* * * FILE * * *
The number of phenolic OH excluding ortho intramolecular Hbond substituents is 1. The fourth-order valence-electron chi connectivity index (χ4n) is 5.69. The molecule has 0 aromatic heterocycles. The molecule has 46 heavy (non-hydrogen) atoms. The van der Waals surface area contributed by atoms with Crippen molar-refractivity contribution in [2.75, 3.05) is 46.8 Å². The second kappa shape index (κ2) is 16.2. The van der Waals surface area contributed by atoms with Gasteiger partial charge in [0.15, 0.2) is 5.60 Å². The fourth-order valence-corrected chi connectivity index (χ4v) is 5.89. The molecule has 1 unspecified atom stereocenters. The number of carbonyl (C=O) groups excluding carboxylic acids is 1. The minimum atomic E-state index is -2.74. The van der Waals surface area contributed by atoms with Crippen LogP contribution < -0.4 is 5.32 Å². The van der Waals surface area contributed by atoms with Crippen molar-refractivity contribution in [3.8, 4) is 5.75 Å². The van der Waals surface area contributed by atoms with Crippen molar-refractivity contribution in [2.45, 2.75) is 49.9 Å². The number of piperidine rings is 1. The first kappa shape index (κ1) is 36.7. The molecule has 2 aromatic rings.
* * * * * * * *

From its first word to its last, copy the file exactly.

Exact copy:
The number of phenolic OH excluding ortho intramolecular Hbond substituents is 1. The fourth-order valence-electron chi connectivity index (χ4n) is 5.69. The molecule has 0 aromatic heterocycles. The molecule has 46 heavy (non-hydrogen) atoms. The van der Waals surface area contributed by atoms with Crippen molar-refractivity contribution in [2.75, 3.05) is 46.8 Å². The second kappa shape index (κ2) is 16.2. The van der Waals surface area contributed by atoms with Gasteiger partial charge in [0.15, 0.2) is 5.60 Å². The fourth-order valence-corrected chi connectivity index (χ4v) is 5.89. The molecule has 1 unspecified atom stereocenters. The number of carbonyl (C=O) groups excluding carboxylic acids is 1. The minimum atomic E-state index is -2.74. The van der Waals surface area contributed by atoms with Crippen LogP contribution < -0.4 is 5.32 Å². The van der Waals surface area contributed by atoms with Crippen molar-refractivity contribution in [3.8, 4) is 5.75 Å². The van der Waals surface area contributed by atoms with Crippen molar-refractivity contribution in [2.45, 2.75) is 49.9 Å². The number of piperidine rings is 1. The first kappa shape index (κ1) is 36.7. The molecule has 2 aromatic rings.